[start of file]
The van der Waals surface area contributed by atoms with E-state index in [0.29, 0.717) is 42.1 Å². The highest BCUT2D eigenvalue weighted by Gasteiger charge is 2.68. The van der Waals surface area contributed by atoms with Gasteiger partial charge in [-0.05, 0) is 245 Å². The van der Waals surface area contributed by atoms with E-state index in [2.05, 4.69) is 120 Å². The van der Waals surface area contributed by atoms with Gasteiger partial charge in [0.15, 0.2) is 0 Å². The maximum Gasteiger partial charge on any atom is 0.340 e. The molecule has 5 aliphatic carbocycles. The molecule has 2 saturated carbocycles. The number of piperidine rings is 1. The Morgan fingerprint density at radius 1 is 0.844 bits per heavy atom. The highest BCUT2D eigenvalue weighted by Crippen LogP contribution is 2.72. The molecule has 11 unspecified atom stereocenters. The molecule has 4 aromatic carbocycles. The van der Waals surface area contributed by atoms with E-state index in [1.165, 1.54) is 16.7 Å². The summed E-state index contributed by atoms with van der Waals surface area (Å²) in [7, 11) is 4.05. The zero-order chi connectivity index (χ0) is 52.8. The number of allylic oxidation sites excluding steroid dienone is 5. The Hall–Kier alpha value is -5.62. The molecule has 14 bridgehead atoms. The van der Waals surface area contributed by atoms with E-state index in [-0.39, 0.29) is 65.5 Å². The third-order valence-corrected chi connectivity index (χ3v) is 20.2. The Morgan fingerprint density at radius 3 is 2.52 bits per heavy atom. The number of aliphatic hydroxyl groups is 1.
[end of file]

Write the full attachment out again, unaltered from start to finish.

The van der Waals surface area contributed by atoms with E-state index in [0.29, 0.717) is 42.1 Å². The highest BCUT2D eigenvalue weighted by Gasteiger charge is 2.68. The van der Waals surface area contributed by atoms with Gasteiger partial charge in [-0.05, 0) is 245 Å². The van der Waals surface area contributed by atoms with E-state index in [2.05, 4.69) is 120 Å². The van der Waals surface area contributed by atoms with Gasteiger partial charge in [0.15, 0.2) is 0 Å². The maximum Gasteiger partial charge on any atom is 0.340 e. The molecule has 5 aliphatic carbocycles. The molecule has 2 saturated carbocycles. The number of piperidine rings is 1. The Morgan fingerprint density at radius 1 is 0.844 bits per heavy atom. The highest BCUT2D eigenvalue weighted by Crippen LogP contribution is 2.72. The molecule has 11 unspecified atom stereocenters. The molecule has 4 aromatic carbocycles. The van der Waals surface area contributed by atoms with E-state index in [1.165, 1.54) is 16.7 Å². The summed E-state index contributed by atoms with van der Waals surface area (Å²) in [7, 11) is 4.05. The zero-order chi connectivity index (χ0) is 52.8. The number of allylic oxidation sites excluding steroid dienone is 5. The Hall–Kier alpha value is -5.62. The molecule has 14 bridgehead atoms. The van der Waals surface area contributed by atoms with E-state index in [-0.39, 0.29) is 65.5 Å². The third-order valence-corrected chi connectivity index (χ3v) is 20.2. The Morgan fingerprint density at radius 3 is 2.52 bits per heavy atom. The number of aliphatic hydroxyl groups is 1.